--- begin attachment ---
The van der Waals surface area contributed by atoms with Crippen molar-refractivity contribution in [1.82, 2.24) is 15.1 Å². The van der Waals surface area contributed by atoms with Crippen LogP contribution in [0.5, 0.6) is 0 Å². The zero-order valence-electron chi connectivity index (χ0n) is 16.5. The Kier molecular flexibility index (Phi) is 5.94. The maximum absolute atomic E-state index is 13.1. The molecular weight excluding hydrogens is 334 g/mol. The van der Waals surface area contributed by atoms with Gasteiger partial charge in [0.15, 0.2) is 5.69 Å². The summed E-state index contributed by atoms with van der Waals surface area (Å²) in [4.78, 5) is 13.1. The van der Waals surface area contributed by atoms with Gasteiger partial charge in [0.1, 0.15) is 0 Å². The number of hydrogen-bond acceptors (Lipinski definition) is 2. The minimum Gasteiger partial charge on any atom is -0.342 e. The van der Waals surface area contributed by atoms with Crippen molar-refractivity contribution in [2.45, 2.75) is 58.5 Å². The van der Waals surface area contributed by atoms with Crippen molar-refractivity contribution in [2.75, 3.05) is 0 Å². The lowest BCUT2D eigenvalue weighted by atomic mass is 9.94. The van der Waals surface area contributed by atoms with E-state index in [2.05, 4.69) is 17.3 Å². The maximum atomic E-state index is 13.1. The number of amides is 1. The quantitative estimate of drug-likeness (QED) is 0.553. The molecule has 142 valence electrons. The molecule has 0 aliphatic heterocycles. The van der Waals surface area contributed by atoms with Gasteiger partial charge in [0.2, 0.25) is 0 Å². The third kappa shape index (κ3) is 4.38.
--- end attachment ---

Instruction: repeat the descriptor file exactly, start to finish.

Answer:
The van der Waals surface area contributed by atoms with Crippen molar-refractivity contribution in [1.82, 2.24) is 15.1 Å². The van der Waals surface area contributed by atoms with Crippen LogP contribution in [0.5, 0.6) is 0 Å². The zero-order valence-electron chi connectivity index (χ0n) is 16.5. The Kier molecular flexibility index (Phi) is 5.94. The maximum absolute atomic E-state index is 13.1. The molecular weight excluding hydrogens is 334 g/mol. The van der Waals surface area contributed by atoms with Gasteiger partial charge in [0.15, 0.2) is 5.69 Å². The summed E-state index contributed by atoms with van der Waals surface area (Å²) in [4.78, 5) is 13.1. The van der Waals surface area contributed by atoms with Gasteiger partial charge in [0.1, 0.15) is 0 Å². The number of hydrogen-bond acceptors (Lipinski definition) is 2. The minimum Gasteiger partial charge on any atom is -0.342 e. The van der Waals surface area contributed by atoms with Crippen molar-refractivity contribution in [2.45, 2.75) is 58.5 Å². The van der Waals surface area contributed by atoms with Crippen molar-refractivity contribution in [2.75, 3.05) is 0 Å². The lowest BCUT2D eigenvalue weighted by atomic mass is 9.94. The van der Waals surface area contributed by atoms with E-state index in [2.05, 4.69) is 17.3 Å². The maximum atomic E-state index is 13.1. The number of amides is 1. The quantitative estimate of drug-likeness (QED) is 0.553. The molecule has 142 valence electrons. The molecule has 0 aliphatic heterocycles. The van der Waals surface area contributed by atoms with Gasteiger partial charge in [0.2, 0.25) is 0 Å². The third kappa shape index (κ3) is 4.38.